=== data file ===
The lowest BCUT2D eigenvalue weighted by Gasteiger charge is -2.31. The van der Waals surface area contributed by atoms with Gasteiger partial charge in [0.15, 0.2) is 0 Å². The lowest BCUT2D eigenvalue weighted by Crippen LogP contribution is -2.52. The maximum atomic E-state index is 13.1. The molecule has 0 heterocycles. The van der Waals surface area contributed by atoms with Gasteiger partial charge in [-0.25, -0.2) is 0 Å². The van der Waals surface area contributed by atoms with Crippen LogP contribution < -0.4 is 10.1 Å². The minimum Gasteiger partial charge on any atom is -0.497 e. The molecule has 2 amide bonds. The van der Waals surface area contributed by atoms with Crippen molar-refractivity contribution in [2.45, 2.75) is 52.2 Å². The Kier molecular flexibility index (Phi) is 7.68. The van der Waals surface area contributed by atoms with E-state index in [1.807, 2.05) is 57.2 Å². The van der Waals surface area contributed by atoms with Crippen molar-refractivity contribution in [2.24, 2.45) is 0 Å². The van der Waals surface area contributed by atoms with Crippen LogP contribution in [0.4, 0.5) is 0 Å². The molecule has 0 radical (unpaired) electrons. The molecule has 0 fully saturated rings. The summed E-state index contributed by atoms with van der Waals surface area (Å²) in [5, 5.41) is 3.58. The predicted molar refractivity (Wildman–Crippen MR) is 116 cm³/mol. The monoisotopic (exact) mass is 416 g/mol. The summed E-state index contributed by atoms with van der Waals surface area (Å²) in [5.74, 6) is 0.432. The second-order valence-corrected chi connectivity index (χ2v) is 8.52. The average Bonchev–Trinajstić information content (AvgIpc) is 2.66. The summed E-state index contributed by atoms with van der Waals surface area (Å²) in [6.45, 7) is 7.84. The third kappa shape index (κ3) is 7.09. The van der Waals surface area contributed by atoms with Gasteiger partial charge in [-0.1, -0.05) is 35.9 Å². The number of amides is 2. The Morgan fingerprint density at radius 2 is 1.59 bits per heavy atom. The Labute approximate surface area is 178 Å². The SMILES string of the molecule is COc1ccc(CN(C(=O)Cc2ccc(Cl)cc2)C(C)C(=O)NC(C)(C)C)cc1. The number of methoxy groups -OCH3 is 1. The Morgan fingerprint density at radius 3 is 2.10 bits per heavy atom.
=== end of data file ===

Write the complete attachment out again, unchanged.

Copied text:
The lowest BCUT2D eigenvalue weighted by Gasteiger charge is -2.31. The van der Waals surface area contributed by atoms with Gasteiger partial charge in [0.15, 0.2) is 0 Å². The lowest BCUT2D eigenvalue weighted by Crippen LogP contribution is -2.52. The maximum atomic E-state index is 13.1. The molecule has 0 heterocycles. The van der Waals surface area contributed by atoms with Gasteiger partial charge in [-0.25, -0.2) is 0 Å². The van der Waals surface area contributed by atoms with Crippen LogP contribution < -0.4 is 10.1 Å². The minimum Gasteiger partial charge on any atom is -0.497 e. The molecule has 2 amide bonds. The van der Waals surface area contributed by atoms with Crippen molar-refractivity contribution in [2.45, 2.75) is 52.2 Å². The Kier molecular flexibility index (Phi) is 7.68. The van der Waals surface area contributed by atoms with E-state index in [1.807, 2.05) is 57.2 Å². The van der Waals surface area contributed by atoms with Crippen molar-refractivity contribution in [2.24, 2.45) is 0 Å². The van der Waals surface area contributed by atoms with Crippen LogP contribution in [0.4, 0.5) is 0 Å². The molecule has 0 radical (unpaired) electrons. The molecule has 0 fully saturated rings. The summed E-state index contributed by atoms with van der Waals surface area (Å²) in [5, 5.41) is 3.58. The predicted molar refractivity (Wildman–Crippen MR) is 116 cm³/mol. The monoisotopic (exact) mass is 416 g/mol. The summed E-state index contributed by atoms with van der Waals surface area (Å²) in [5.74, 6) is 0.432. The second-order valence-corrected chi connectivity index (χ2v) is 8.52. The average Bonchev–Trinajstić information content (AvgIpc) is 2.66. The summed E-state index contributed by atoms with van der Waals surface area (Å²) in [6.45, 7) is 7.84. The third kappa shape index (κ3) is 7.09. The van der Waals surface area contributed by atoms with Gasteiger partial charge in [-0.1, -0.05) is 35.9 Å². The number of amides is 2. The Morgan fingerprint density at radius 2 is 1.59 bits per heavy atom. The Labute approximate surface area is 178 Å². The SMILES string of the molecule is COc1ccc(CN(C(=O)Cc2ccc(Cl)cc2)C(C)C(=O)NC(C)(C)C)cc1. The number of methoxy groups -OCH3 is 1. The Morgan fingerprint density at radius 3 is 2.10 bits per heavy atom.